Biophysics Workshops

BioPhest 2013

Saturday, April 20, 2013

Welcome to this year's AZ Biophest Meeting, the tenth in the series, which will be hosted by the Center for Biological Physics at ASU. This annual event allows scientists from Arizona with an interest in biological physics to meet for a day of short talks and lively discussion. We especially welcome presentations from graduate students and postdocs, and also from researchers from biology and bioengineering whose interests overlap with biological physics.

Physics, Chemistry, and Biology of Membrane Proteins

Sunday, May 13, 2012 - Friday, May 17, 2013

The Workshop on Physics, Chemistry, and Biology of Membrane Proteins is sponsored by Arizona State University and the Center for Biological Physics. This workshop will explore the structure, dynamics and function of membrane proteins. A key emphasis of the workshop is connecting theory and experiment. Recent developments both in the types of structure/function data that is available and the ability to perform calculations of sufficient sophistication are providing new opportunities to...

BioPhest 2011

Saturday, April 30, 2011

Welcome to this year's AZ Biophest Meeting, the eighth in the series, which will be hosted by the Center for Biological Physics at ASU. This annual event allows scientists from Arizona with an interest in biological physics to meet for a day of short talks and lively discussion. We especially welcome presentations from graduate students and postdocs, and also from researchers from biology and bioengineering whose interests overlap with biological physics.
If you are interested in...

Workshop on large scale simulations in materials science and biophysics

Tuesday, January 11, 2011

The application of atomistic methods to problems of materials science and biophysics is hindered by complexity introduced by the large number of components involved. Significant progress in both biological physics and materials science have been made which apply electronic structure theory or atomistic (or coarse-grained) simulation techniques to uncover the new science and understanding in theses areas The goal of the Workshop is to highlight algorithmic developments, applications, and new...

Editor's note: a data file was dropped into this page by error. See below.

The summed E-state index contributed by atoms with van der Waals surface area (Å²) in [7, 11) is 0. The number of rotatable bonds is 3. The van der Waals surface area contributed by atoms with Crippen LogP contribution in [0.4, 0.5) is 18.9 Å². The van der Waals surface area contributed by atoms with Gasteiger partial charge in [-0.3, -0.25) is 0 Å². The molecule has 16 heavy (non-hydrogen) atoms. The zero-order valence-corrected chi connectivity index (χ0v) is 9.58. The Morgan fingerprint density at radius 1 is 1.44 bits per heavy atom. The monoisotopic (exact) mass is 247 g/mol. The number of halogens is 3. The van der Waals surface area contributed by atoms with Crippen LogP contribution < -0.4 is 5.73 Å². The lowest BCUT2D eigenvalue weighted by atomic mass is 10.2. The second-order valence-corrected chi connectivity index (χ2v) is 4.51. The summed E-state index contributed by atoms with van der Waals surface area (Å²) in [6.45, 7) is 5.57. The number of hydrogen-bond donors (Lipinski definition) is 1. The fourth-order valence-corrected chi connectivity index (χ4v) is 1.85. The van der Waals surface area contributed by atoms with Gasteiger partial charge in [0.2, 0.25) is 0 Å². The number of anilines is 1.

Protein Folding Pathways

Sunday, May 9, 2010 - Thursday, May 13, 2010

Protein Folding Pathways is a workshop sponsored by the Arizona State University and the Center for Biological Physics. This workshop will discuss the dynamic and thermodynamic properties of protein folding and flexibility. Simulation and theoretical methods will be discussed in application to protein stability, folding, specific pathways and enzymatic activity. The combination of leading experts in theory and experiment is aimed to promote a discussion of how to integrate the recent...

Proteins and Water

Sunday, May 10, 2009 - Wednesday, May 13, 2009

Proteins and water is a workshop sponsored by the Arizona State University and the Center for Biological Physics. This workshop will discuss the dynamic and thermodynamic properties of the protein-water interface and the influence of the particular hydration structure of solvated proteins on their biological function. Simulation and theoretical methods will be discussed in application to protein stability, folding, and enzymatic activity. The combination of leading experts in theory and...

Arizona BioPhest 2009

Saturday, May 2, 2009

Welcome to this year's AZ Biophest Meeting, the sixth in the series, which will be hosted by the Center for Biological Physics at ASU. This annual event allows scientists from Arizona with an interest in biological physics to meet for a day of short talks and lively discussion. We especially welcome presentations from graduate students and postdocs, and also from researchers from biology and bioengineering whose interests overlap with biological physics.

Beyond crystallography: Structure of nanostructured materials

Saturday, May 17, 2008 - Tuesday, May 20, 2008

The objective of this workshop is to discuss ways to characterize complex materials using scattering techniques. The materials include,zeolites, maganites and glasses and experimental techniques include x-ray and neutron scattering, XAFS etc. Computer simulations play an important role in incorporating the known local stereochemistry with the experimental results to produce a more complete description of the structure, including structural disorder that is often present. Participation is by...